Maybe it’s time to rebrand the Democrats as the party of the rich. …”J.B.” Pritzker…governor of Illinois. Pritzker, an heir to the Hyatt hotel fortune, is worth an estimated $3.2 billion…Edward M. “Ned” Lamont Jr., …Connecticut governor…an heir to the J.P. Morgan banking fortune of his great-grandfather Thomas Lamont…governor of Colorado, Jared Polis, filed financial disclosure forms as a member of the House of Representatives indicating estimated wealth of more than $300 million. …all Democrats. …as a professor of political science at Williams College, Darrel Paul, put it after analyzing wealthy congressional districts, “the big story of the 2018 election is the swing of the rich toward the Democrats.” …Maybe it wouldn’t be a bad thing for the country, though, if wealthy voters do become a swing constituency to be courted by both political parties, rather than a group to be insulted, scapegoated, or taken for granted. …The sweet spot is for politicians to be rich enough that they understand and appreciate wealth creation, but not so rich that they are entirely remote from the reality of ordinary Americans.

Now for my two cents.

Based on what I see when I drive around the rich neighborhoods of Northern Virginia, the reports cited above are accurate. I mostly see Biden signs in the yards of people with multi-million dollar homes. But when I drive to poorer areas of the state, the situation is reversed and Trump signs dominate.

The interesting question is why? What accounts for rich people shifting to the left, especially since Democrats still support a wide range of policies (higher income tax rateshigher capital gains taxeshigher Social Security taxeshigher death taxes, a new wealth tax, etc) that target upper-income taxpayers?

I don’t pretend to know the answer, but here are a few possibilities:

Social issues are more important than economic issues – This is the theory that rich voters care mostly about what candidates think about issues such as abortion, climate, and gay marriage. In other words, they’ll accept higher taxes to get their preferred policies in other areas.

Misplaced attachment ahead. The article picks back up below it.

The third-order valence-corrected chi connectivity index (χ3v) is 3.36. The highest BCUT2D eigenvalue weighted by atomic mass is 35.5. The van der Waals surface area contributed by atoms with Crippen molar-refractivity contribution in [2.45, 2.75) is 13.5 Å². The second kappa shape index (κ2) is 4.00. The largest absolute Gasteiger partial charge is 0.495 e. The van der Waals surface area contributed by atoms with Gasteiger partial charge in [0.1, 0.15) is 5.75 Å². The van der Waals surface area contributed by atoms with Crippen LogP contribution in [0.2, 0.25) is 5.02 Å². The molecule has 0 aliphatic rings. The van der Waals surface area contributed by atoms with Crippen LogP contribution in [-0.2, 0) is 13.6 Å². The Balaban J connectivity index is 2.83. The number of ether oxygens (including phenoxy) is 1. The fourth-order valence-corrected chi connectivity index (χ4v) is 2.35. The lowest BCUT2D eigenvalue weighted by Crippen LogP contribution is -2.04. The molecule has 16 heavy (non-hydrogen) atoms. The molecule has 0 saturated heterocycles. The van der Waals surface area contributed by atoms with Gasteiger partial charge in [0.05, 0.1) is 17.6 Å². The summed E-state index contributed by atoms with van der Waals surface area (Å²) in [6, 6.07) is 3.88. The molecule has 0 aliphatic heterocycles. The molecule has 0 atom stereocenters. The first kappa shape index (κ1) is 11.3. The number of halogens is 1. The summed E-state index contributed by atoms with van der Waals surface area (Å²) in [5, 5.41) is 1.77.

Class identification is more important that economic self-interest – This is the theory that people are very reluctant to break ranks with the prevailing view of their social group. For example, since Trump is viewed as a blowhard by the elite, they must side with Democrats.

Ignorance – This is the theory that rich people want to help the poor, perhaps because they feel guilty about their comfortable lives, and simply don’t understand that the policies pushed by Democrats actually make it harder for the less fortunate to climb the economic ladder.

Republicans are all talk but no (or negative) action – This is the theory that Republicans don’t actually do pro-growth things when they get power (think Nixon, Bush I, and Bush II), so why bother supporting the GOP.

Government-imposed credentialing helps the rich – This is the theory that a range of government-imposed and government-encouraged policies (everything from licensing requirements to degree requirements) create economic advantages for privileged people.

Add your speculation and guesses in the comment section. I’d be interested to see what everyone else thinks.

P.S. I guess we shouldn’t overlook the possibility that rich leftists are simply a bunch of hypocrites who have no intention of abiding by the policies they impose on everyone else.